Not all that glitters on app stores is gold. Alongside countless real apps, there are also hundreds of imitations that often look genuine at first sight.

The sellers of these apps pretend to be selling a licensed product, but they are in fact almost empty software shells. Besides getting the money paid by users for these useless products, the fraudsters behind these fake and pseudo apps are sometimes looking to steal user data.

This problem affects not only the mobile operating systems of iOS, Android and Windows Mobile, but also the app stores for desktop operating systems such as Windows 10 or Mac OS. Fortunately there are ways to spot these fake apps.

One way is to look at the logo. “If you want to recognize a fake app in the overview in the store, you should look at the logo more closely,” says Timm Lutter from the German IT association Bitkom. Despite looking broadly similar to the genuine logo, there are often small differences and deviations.

It also helps to find the genuine logo and compare it with the one on the store, says IT journalist Alexander Spier. And if the app name differs even slightly from the original, alarm bells should start ringing. Another warning sign is if the app description has spelling mistakes or doesn’t describe the app’s features.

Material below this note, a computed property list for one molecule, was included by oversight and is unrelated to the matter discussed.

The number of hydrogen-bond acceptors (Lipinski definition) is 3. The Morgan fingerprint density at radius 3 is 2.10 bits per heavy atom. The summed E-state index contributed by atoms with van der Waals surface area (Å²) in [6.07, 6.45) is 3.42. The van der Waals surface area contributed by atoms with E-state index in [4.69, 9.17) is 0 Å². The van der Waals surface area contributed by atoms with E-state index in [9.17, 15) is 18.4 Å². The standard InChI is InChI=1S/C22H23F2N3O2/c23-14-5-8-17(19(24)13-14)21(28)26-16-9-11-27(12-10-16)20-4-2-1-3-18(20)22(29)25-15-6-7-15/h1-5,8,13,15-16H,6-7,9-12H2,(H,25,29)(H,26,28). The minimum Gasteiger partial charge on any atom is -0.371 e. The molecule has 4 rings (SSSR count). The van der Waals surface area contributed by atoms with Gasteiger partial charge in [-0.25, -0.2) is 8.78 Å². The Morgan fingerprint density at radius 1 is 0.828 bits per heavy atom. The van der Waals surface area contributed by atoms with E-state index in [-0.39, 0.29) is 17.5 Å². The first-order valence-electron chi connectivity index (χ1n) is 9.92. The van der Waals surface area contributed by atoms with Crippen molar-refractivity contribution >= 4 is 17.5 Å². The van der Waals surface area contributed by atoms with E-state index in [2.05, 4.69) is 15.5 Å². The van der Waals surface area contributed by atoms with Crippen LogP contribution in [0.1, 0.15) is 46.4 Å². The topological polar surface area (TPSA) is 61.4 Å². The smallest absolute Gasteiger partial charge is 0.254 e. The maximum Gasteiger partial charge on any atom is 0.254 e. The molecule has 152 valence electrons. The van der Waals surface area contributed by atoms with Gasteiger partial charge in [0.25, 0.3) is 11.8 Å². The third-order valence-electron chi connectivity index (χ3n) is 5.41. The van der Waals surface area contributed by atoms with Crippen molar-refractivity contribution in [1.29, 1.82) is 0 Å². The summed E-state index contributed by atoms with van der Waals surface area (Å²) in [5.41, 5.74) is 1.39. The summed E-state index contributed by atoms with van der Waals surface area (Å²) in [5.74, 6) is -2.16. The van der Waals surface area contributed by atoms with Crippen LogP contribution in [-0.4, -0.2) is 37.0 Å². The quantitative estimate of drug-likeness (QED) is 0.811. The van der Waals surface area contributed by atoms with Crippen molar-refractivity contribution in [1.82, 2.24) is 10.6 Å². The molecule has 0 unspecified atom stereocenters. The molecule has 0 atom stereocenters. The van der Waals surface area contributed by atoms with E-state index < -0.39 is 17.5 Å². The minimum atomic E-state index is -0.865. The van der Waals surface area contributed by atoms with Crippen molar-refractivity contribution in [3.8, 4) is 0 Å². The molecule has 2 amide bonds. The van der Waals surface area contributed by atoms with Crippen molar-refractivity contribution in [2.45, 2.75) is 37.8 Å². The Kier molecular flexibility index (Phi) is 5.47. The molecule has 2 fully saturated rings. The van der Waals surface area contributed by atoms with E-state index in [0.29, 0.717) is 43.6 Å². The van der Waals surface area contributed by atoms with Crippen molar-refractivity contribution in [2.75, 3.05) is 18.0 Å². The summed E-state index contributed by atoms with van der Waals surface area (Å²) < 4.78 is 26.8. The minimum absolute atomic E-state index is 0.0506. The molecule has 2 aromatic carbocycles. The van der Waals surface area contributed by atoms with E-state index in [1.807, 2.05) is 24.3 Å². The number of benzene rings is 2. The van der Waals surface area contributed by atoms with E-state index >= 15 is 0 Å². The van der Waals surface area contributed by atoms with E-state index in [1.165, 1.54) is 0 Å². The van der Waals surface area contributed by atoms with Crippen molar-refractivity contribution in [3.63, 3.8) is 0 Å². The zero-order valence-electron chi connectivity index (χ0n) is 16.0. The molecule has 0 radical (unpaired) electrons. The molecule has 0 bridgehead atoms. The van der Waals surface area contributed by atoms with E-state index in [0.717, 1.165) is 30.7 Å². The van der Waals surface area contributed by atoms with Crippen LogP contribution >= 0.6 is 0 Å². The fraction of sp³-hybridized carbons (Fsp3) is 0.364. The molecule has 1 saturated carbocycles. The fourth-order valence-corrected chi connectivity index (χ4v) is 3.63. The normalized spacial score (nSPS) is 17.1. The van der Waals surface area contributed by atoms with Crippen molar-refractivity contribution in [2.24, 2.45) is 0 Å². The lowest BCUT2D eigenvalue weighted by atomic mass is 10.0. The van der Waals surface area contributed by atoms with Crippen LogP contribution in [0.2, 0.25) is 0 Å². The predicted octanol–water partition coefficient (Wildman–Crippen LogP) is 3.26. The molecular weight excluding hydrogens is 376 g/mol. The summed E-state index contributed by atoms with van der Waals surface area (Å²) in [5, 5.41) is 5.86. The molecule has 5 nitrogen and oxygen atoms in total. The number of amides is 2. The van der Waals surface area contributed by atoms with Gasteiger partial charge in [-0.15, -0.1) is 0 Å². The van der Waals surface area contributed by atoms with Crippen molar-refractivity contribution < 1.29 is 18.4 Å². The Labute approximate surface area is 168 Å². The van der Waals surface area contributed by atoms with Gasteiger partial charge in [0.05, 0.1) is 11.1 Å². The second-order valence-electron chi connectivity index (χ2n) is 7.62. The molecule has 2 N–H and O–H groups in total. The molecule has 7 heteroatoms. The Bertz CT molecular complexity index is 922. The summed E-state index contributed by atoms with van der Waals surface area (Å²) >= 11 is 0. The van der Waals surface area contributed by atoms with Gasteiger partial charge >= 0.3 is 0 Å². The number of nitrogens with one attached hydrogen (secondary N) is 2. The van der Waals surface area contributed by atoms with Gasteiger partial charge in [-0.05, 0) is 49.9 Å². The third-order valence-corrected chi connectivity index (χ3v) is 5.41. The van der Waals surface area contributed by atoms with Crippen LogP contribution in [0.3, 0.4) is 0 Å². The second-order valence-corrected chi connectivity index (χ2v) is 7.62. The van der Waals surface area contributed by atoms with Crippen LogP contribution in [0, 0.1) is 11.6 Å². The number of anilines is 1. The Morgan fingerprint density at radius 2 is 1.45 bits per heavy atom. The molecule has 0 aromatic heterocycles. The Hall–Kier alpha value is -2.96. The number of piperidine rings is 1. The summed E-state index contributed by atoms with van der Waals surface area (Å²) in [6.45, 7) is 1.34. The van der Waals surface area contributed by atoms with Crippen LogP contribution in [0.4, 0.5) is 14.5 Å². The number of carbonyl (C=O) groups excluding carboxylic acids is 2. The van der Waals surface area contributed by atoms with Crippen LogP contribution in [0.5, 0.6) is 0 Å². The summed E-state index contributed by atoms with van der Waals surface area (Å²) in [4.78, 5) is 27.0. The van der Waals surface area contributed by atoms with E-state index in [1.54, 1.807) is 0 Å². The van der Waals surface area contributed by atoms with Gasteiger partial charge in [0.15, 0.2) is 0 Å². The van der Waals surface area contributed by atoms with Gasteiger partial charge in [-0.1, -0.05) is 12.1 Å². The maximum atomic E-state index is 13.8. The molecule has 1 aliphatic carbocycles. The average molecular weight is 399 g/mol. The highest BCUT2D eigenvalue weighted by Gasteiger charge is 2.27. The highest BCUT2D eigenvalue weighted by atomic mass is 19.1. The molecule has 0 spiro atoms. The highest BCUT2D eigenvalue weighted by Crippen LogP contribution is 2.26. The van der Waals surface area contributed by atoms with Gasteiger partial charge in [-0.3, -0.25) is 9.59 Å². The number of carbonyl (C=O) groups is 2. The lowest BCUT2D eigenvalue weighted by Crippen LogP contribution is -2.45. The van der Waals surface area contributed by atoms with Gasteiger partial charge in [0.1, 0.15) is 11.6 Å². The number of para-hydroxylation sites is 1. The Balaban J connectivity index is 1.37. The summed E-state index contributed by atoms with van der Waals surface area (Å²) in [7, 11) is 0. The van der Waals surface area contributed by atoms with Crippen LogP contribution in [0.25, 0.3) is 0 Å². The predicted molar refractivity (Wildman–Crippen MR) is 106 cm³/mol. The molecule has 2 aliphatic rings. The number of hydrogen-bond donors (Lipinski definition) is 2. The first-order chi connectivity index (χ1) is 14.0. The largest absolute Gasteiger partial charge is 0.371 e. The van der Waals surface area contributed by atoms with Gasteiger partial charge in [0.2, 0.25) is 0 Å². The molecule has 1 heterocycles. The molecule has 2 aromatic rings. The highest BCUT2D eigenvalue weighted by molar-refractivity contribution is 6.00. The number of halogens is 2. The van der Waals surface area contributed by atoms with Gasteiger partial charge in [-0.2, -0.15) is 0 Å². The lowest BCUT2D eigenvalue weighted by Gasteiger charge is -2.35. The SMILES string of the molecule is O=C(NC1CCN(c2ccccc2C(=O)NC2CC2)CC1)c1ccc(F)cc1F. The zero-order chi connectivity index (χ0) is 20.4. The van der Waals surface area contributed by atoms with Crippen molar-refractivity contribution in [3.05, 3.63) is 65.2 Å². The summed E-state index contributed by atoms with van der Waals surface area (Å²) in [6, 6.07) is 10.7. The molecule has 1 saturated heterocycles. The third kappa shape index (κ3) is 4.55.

“The maker’s name is also an important point of reference,” Spier says. If the app is fake this often won’t match with the original developer name. The app’s reviews are also something to scrutinise. Nothing but positive assessments with no accompanying explanatory comments are suspicious, Spier says.

“Reviews can be bought,” warns Lutter. “It’s not enough to just rely on the good ones.” In fact the comments of disappointed users are often more reliable than the positive ones. You can also check out the number of downloads – “here you should be suspicious of a small number,” he says.

Then there are the free mobile apps that seek to make their money in other ways. “These often have an espionage function and seek to make use of the user’s contact data,” Spier says. “For example they send expensive text messages.”

If an app is harmless it’s usually enough just to uninstall it. “In the case of malware, however, you should usually reset the phone because some apps try to reinstall after you delete them,” says Spier.

If you paid for a fake app using your credit card you can contact the credit card company and ask for the money transfer to be stopped. You can also notify the store so that other users don’t fall into the same trap.

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